That’s it for now. The Deb flies north next–to KD Aviation’s paint shop at the Trenton-Robbinsville airport in New Jersey. Keep checking this space for more reports and news, and fly safely.


  • tony

    My daughter is ready for me to fly

    Ours, Ours, Ours

  • tony

    Getting it ready for me

  • tony

    soon will be mine

  • Bob

    Got my certificate at the flying club at Sheppard (not Shepherd) in 1980, while stationed there. Took instrument and commercial lessons and got lots of soft field experience at Wichita Valley in nearby Iowa Park. Most of the military flying clubs are closed now, unfortunately.

  • Nick

    What a great present for a soon to be PPL student with dreams of ATP, plus im in FL so you dont even have to fly it back

  • Kurt Belsten

    Love the Debonaire, It is probably the best “compromise” airplane ever built. I have owned mine for almost 25 years and every time I have thought of changing ships I realize how many shortcomings there are in other aircraft. I would like to point out a few things I noticed in the Deb on display at Sun N’ Fun. AD 91-17-01 not complied with, elevator trim tabs not painted Blue on Left side and Black on Right. Fuel caps appear to be installed incorrectly. The rings under the bladder need to be rotated so the caps levers are in the down wind position. It does not appear that the Beech or SMP Rudder Spar Kit has been installed. This means a recurring inspection to comply with AD 94-24-03. The nice folks at the American Bonanza Society will be glad to help you with any technical questions.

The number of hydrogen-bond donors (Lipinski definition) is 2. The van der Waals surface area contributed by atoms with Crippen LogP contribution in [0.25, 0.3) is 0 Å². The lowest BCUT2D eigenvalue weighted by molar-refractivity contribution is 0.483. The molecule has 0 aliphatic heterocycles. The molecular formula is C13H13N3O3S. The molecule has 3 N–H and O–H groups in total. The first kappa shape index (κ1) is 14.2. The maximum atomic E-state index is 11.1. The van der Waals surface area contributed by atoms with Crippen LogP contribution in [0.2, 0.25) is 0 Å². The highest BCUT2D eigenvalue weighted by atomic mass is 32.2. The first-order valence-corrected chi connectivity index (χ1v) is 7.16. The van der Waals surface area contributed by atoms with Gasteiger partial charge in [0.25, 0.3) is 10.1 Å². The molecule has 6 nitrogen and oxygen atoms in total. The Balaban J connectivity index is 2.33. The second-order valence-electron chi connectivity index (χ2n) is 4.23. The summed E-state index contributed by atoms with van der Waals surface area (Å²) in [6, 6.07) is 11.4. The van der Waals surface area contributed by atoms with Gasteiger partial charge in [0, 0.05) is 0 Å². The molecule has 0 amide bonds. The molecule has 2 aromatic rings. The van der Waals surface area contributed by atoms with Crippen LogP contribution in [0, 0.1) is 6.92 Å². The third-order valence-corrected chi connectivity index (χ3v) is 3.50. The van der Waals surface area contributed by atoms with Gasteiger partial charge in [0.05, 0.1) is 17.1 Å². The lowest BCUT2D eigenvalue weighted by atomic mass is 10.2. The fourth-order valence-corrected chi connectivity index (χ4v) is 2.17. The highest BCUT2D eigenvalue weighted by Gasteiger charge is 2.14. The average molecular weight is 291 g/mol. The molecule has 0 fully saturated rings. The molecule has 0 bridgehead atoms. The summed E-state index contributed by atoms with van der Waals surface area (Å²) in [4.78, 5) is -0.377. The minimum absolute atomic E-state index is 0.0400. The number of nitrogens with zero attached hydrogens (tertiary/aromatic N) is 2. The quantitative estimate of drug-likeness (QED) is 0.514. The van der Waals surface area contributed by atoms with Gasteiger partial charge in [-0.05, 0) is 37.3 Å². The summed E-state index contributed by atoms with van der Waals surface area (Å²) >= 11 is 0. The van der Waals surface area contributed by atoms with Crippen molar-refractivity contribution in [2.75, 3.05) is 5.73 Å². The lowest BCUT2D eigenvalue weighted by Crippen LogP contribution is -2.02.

• thorne


      The AD 91-17-01 was complied with. It’s in the logs. The rudder was recently inspected during the annual inspection so it’s in compliance with that AD. As for AD 94-24-03, that’s an AD affecting certain DC-10 airplanes–a much larger model of the Debonair. As for the fuel caps, I just turned them around at the last fueling.

      • Beau Chapman

        Tom, Beau Chapman calling again. While many of us AOPA Pilot subscribers are anxious about each Sweepstakes projects, I’m diappointed with a nonresonse to an email I sent to KD Aviation who is doing the paint job on the Debonair.

        On their web site they display with pride many grogress painting photos of the 2000 Millennium Mooney and 2004 Twin Comanche. So, I anticipated they would update their website to do the same for the Debonair Sweepstakes paint job. While there may be some explanation for not (yet?) providing photo updates, I think it totally unprofessional not to reply to an AOPA member inquiriing, and I did declare I was an AOPA member very interested in their work and photos of the Debonair.

        It seem with an advance notice by you to them that they would be performing the paint job, that either you or they would have shared what if anything they intend to do with regard to displaying on their site. Perhaps displays will appear, but there’s no excuse for not replying to my email. Shame!


        • thorne

          Hello again Beau–

          The airplane isn’t painted yet. It’s next in line. Even when it is painted it will be just a base coast. The stripes will come later.